In the second stanza Mei looks forward to passing the remaining years as quietly and appropriately before he joins her in the grave. Mei Yaochen gained his jinshi degree too late to enjoy a successful career in government service, but was prolific poet, well known and popular throughout China. He nonetheless has that restraint and sense of decorum expected of all officials, which is evident here and which of course makes the last line so poignant: the tears break through nonetheless. Again the rhymes are on important elements (head: denoting reserve), (years: the time appointed him to remain of this earth), (dead: the end of all things) and the (tears: which break decorum, and reveal the genuine grief he feels at his wife’s passing, accrediting the marriage that no formal listing of his wife’s accomplishments (the general practice of the time) would have achieved. Note the succumbed and already, underlining the not to be stemmed outpouring of grief. Could not Mei Taochen have married again, or found solace in concubines? Yes, of course, but here he is writing a poem employing the resources of Chinese verse on what would be expected of him on this occasion, and we, in writing a translation, must do the same with the different resources of the English poetry tradition. Semantically, in what the translation says, word for word, the rendering is close, but the manner of the exposition is quite different, and indeed has to be. Poems are works of art, not slices of life, as must translations be to convey the artistic identity of the original. The translation:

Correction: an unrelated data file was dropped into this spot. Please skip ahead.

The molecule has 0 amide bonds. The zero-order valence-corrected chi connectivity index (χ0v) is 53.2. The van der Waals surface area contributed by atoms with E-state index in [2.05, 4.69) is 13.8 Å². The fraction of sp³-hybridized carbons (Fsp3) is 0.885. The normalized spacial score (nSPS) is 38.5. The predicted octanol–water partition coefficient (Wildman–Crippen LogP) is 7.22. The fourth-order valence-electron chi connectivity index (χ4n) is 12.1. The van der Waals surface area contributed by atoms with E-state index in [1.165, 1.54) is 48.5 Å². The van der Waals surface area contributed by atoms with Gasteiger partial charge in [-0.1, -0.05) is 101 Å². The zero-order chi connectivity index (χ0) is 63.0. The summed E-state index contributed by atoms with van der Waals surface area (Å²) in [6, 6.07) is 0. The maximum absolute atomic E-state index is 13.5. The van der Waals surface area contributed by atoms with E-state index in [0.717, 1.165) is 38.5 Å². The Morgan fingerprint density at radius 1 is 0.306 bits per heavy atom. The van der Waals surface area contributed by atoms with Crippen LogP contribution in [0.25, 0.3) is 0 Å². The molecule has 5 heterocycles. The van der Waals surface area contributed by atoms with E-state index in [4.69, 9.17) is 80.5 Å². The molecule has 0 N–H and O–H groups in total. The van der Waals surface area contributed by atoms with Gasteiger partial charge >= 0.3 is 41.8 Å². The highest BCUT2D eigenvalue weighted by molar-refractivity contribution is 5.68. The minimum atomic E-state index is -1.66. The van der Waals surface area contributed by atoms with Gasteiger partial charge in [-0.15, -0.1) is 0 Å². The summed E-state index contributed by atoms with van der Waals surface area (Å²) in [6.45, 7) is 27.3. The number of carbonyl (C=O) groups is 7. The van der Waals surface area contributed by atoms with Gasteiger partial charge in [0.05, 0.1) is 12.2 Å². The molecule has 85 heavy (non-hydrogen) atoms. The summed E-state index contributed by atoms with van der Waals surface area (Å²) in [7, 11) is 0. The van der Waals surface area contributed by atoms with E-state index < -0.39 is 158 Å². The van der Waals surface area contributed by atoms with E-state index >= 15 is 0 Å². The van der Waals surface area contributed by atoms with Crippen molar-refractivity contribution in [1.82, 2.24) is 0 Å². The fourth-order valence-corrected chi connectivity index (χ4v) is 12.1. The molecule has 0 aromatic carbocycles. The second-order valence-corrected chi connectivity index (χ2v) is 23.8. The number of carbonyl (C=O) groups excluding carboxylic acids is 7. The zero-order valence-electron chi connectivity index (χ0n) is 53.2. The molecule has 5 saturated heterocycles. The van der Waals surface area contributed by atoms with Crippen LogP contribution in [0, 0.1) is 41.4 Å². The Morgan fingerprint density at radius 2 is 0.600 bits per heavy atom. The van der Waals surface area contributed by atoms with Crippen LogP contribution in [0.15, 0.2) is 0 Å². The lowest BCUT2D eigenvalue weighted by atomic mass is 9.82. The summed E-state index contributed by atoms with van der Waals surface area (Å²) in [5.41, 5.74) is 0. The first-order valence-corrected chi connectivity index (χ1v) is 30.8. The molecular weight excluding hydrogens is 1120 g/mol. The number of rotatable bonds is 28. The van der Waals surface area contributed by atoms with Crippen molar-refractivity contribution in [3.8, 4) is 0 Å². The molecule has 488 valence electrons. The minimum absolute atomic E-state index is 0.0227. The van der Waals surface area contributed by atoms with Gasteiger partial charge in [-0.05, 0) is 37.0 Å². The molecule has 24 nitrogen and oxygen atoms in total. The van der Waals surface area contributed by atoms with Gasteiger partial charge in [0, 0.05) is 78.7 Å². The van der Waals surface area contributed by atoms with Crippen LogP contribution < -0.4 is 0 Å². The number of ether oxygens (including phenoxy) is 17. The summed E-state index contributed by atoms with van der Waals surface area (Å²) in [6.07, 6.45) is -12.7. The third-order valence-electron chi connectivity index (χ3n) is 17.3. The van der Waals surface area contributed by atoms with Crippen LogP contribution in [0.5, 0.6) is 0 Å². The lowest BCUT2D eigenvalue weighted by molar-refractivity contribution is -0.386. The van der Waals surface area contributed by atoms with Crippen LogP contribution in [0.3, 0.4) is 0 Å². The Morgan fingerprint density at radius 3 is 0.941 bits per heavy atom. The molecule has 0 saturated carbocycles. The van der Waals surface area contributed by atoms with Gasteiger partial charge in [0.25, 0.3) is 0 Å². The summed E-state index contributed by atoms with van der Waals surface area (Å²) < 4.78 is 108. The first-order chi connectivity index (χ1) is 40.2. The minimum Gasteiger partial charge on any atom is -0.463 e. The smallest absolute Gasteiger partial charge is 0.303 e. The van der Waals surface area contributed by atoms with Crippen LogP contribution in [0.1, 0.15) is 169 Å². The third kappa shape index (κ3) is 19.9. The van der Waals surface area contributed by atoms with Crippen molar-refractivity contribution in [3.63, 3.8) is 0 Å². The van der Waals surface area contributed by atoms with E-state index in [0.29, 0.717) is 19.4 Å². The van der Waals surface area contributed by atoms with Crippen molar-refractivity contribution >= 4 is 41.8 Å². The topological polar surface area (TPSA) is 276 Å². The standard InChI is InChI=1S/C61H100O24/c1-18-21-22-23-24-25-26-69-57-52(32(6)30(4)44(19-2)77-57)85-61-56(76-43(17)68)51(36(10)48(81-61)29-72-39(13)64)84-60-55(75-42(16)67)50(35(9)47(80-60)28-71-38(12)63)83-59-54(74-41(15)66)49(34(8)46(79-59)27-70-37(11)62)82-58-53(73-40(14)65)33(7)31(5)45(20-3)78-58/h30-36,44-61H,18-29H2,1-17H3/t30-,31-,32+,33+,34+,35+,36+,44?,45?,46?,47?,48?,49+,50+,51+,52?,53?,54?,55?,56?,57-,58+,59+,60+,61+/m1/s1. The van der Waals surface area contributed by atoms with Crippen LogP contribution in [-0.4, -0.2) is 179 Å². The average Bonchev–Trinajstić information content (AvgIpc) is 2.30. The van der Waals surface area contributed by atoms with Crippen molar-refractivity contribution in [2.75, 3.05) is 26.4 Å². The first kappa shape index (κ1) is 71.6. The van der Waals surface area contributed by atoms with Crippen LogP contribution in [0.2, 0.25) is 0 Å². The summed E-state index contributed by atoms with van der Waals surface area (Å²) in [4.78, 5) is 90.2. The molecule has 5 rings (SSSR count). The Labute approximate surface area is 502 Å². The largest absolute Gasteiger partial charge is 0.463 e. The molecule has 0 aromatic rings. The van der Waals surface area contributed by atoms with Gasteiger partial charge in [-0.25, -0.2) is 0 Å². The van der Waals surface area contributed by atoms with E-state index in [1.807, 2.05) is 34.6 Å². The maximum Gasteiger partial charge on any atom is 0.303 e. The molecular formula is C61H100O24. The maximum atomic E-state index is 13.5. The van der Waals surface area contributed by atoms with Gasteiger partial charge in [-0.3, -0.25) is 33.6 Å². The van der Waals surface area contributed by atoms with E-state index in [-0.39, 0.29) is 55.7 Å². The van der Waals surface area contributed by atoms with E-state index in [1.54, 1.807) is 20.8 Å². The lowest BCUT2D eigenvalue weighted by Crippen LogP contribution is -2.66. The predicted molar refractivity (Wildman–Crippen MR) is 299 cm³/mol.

Since knots of hair pronounced us man and wife